This is an incomplete list of awful things the popular library zlib does that it shouldn't do. While upstream zlib is probably perfectly ideal for those using obscure or non-standard platforms, it's completely unacceptable for inclusion in modern operating systems. Please fix zlib and remove everything I complain about, or I'll do it myself when I get around to it.
If you haven't already, please read the source code of the latest upstream zlib release. Ask yourself whether you trust this code to be maintainable, robust, and suitable for being linking into whatever security conscious programs you use.
The basic idea was that some useless debuggers for microprocessors could not handle static symbols, so all uses of the static keyword was replaced by a `local' macro defined as:
#if !defined(local) #define local static#endif
Where the user could -Dlocal to remove the static keyword from functions and variables all over the source tree (to satisfy their broken debugger). Naturally, this was inconsistently applied in the source tree where some files didn't use the local macro. One file even used the #define local for the opposite purpose where it wanted the static keyword on micro controllers to avoid having big buffers on the stack.
For extra fun, a number of files unconditionally did:
#define local static
Which absolutely defeated the purpose and then proceeded use the local macro exclusively instead of static.
The code is filled with K&R function prototypes and K&R function declarations:
The OF macro is used to control whether real function prototypes are used, just in case the compiler is actually compiled with a compiler that doesn't implement the 1989 C standard.
The code is filled with clever typedefs for standard built-in types that should have been used instead. These types certainly shouldn't have been provided by the public headers. For example:
#if !defined(__MACTYPES__)typedef unsigned char Byte;#endiftypedef unsigned int uInt;typedef unsigned long uLong;typedef unsigned char uch;typedef uch FAR uchf;typedef unsigned short ush;typedef ush FAR ushf;typedef unsigned long ulg;
The code still uses far pointers to be compatible with 16-bit segmented systems like MS-DOS. You'll find lots of obscure helper types like Bytef* and uLongf* instead of unsigned char* and unsigned long*.
What's more concerning is the complete lack of useful standard typedefs in the public API and in the core library. Instead of size_t, the code is often using uInt or uLong. It occasionally needs fixed-size integers but doesn't use the standard <stdint.h>. Instead it tries to locate them at compile-time and embeds this information in generated headers.
This is just the surface: Check the <zconf.h> and <zlib.h> headers for the real unspeakable horror.
The library somehow found it fitting to have its own NULL declaration rather than the one from <stddef.h>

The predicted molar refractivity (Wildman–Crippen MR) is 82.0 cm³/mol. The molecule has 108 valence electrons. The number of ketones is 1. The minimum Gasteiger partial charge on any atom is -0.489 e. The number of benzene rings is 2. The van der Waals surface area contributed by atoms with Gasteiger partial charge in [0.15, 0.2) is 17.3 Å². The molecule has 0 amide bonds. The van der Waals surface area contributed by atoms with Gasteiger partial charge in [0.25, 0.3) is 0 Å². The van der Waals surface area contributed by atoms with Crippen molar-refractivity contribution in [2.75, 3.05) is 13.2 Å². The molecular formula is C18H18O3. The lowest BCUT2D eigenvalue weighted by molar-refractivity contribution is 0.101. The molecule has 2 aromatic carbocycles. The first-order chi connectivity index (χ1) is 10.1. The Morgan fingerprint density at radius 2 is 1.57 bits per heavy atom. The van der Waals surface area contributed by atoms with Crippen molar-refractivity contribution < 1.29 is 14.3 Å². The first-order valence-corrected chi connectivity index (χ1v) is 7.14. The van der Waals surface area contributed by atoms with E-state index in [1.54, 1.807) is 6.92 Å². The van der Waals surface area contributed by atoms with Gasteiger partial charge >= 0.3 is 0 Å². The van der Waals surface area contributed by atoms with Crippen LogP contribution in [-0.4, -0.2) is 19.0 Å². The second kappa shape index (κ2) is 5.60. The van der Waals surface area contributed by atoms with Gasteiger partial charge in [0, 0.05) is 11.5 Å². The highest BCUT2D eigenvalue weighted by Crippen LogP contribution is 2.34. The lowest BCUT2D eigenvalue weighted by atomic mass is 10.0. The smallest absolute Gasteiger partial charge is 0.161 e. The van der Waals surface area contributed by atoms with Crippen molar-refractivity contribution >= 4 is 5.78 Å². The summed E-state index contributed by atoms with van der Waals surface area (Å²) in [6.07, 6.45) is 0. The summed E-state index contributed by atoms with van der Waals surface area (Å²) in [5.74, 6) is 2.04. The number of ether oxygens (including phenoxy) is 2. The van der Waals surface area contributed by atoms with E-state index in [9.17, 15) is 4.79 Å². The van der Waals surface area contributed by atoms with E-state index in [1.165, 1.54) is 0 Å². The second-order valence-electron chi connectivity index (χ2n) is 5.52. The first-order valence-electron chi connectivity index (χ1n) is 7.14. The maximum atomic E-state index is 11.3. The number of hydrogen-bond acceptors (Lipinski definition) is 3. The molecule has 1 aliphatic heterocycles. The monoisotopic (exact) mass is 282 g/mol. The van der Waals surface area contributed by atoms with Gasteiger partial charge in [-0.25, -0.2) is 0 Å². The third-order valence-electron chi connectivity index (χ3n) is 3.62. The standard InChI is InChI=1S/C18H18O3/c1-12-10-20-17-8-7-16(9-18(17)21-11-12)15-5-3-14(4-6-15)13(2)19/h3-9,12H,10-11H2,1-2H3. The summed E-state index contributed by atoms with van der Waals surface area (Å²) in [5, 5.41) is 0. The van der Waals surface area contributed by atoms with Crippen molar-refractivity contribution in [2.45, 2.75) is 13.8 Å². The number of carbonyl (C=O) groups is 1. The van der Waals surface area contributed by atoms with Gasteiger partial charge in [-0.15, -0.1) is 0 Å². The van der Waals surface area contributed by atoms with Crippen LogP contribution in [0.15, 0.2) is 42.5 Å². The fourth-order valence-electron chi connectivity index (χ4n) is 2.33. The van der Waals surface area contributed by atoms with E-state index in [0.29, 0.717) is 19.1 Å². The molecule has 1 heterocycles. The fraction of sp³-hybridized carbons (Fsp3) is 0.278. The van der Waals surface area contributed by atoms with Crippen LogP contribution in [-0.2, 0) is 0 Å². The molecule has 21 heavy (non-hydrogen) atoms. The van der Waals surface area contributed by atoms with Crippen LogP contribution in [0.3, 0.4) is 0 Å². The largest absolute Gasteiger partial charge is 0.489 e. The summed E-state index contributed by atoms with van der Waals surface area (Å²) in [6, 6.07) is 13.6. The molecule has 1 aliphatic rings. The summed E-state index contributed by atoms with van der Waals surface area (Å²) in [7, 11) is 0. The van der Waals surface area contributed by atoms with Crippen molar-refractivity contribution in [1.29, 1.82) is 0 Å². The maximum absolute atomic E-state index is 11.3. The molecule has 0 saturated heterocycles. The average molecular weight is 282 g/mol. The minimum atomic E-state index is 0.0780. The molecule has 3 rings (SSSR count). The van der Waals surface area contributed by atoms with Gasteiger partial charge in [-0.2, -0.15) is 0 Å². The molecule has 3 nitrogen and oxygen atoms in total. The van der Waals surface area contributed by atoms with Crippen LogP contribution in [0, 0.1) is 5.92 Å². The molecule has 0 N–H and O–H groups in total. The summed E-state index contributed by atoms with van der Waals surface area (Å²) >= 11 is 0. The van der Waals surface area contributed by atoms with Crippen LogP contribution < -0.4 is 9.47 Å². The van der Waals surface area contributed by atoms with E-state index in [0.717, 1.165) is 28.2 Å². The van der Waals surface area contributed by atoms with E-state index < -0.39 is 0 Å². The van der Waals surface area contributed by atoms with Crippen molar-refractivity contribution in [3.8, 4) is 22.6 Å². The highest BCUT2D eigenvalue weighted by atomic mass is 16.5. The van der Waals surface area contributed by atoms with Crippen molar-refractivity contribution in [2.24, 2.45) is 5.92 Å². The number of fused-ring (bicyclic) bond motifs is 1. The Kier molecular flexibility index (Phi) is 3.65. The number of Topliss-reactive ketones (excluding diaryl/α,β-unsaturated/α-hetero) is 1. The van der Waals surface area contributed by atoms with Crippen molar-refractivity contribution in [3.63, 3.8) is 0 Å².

#define Z_NULL 0 /* for initializing zalloc, zfree, opaque */
Unspeakable horror and namespace pollution.
It's sarcastically totally useful to be able to #define Z_PREFIX to cause a bunch of macros to occur that renames everything to what it should have been called in the first place.
TODO: Investigate what's up with how zlib allocates memory.
TODO: What is this? Is it unspeakable too?
TODO: What's up with this?
TODO: What's up with this?
Because it's sometimes useful to be able to make particular const keywords go away, but only inconsistently and not all of them.
Because the system off_t isn't good enough. Okay, it might not be due to large file support silliness. There's also z_off64_t.
The <zconf.h> header likes to provide SEEK_SET if the standard library didn't.
#if !defined(SEEK_SET) && !defined(Z_SOLO)# define SEEK_SET 0 /* Seek from beginning of file. */# define SEEK_CUR 1 /* Seek from current position. */# define SEEK_END 2 /* Set file pointer to EOF plus "offset" */#endif
Unsafe insane initialization on first use. Pretends it's thread safe when in doubt, but not really.
gzprintf truncation on long strings
That's right. It just uses whatever buffer room is available and truncates if it's too long. Or buffer overflows on insecure platforms.
This is an incomplete list. Look at the source code and you'll find much more.
Stuff to look into:
<zutil.h> has a whole bunch of WTF as well.
A custom bad memcpy for platforms without it.
Uses of the register keyword.
#define EQUAL 0 /* result of memcmp for equal strings */
Path duplication in gc_open.
What's up with ZLIB_INTERNAL doubling as a macro detecting whether this is inside zlib?
Nasty checks whether an unsigned int fits in an int in gzread.
Hilariously bad replacement routines for memcpy, memcmp, memset in zutil.c.
Multiplication overflow prone zcalloc. Is this function meant to clear memory?